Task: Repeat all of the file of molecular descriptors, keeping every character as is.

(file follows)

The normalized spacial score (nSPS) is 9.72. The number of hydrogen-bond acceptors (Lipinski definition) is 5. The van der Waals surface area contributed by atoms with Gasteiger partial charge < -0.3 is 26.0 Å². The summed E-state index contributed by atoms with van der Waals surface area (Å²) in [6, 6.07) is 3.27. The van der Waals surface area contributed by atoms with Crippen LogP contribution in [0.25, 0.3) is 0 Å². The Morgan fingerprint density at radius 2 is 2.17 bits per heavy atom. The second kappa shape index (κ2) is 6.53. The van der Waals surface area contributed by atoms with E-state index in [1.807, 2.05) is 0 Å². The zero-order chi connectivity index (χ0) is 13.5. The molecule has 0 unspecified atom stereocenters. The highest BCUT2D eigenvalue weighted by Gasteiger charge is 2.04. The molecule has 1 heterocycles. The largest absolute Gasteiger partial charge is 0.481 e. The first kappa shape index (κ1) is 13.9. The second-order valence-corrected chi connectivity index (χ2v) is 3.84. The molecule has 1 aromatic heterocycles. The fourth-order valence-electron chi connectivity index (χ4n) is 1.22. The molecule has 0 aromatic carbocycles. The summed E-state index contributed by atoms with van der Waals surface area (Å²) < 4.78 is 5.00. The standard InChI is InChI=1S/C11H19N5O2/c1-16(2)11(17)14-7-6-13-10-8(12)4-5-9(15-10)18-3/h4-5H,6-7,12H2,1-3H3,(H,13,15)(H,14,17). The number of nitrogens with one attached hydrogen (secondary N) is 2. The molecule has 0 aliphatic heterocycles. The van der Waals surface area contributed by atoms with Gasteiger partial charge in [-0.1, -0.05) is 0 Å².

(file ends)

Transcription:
The normalized spacial score (nSPS) is 9.72. The number of hydrogen-bond acceptors (Lipinski definition) is 5. The van der Waals surface area contributed by atoms with Gasteiger partial charge < -0.3 is 26.0 Å². The summed E-state index contributed by atoms with van der Waals surface area (Å²) in [6, 6.07) is 3.27. The van der Waals surface area contributed by atoms with Crippen LogP contribution in [0.25, 0.3) is 0 Å². The Morgan fingerprint density at radius 2 is 2.17 bits per heavy atom. The second kappa shape index (κ2) is 6.53. The van der Waals surface area contributed by atoms with E-state index in [1.807, 2.05) is 0 Å². The zero-order chi connectivity index (χ0) is 13.5. The molecule has 0 unspecified atom stereocenters. The highest BCUT2D eigenvalue weighted by Gasteiger charge is 2.04. The molecule has 1 heterocycles. The largest absolute Gasteiger partial charge is 0.481 e. The first kappa shape index (κ1) is 13.9. The second-order valence-corrected chi connectivity index (χ2v) is 3.84. The molecule has 1 aromatic heterocycles. The fourth-order valence-electron chi connectivity index (χ4n) is 1.22. The molecule has 0 aromatic carbocycles. The summed E-state index contributed by atoms with van der Waals surface area (Å²) < 4.78 is 5.00. The standard InChI is InChI=1S/C11H19N5O2/c1-16(2)11(17)14-7-6-13-10-8(12)4-5-9(15-10)18-3/h4-5H,6-7,12H2,1-3H3,(H,13,15)(H,14,17). The number of nitrogens with one attached hydrogen (secondary N) is 2. The molecule has 0 aliphatic heterocycles. The van der Waals surface area contributed by atoms with Gasteiger partial charge in [-0.1, -0.05) is 0 Å².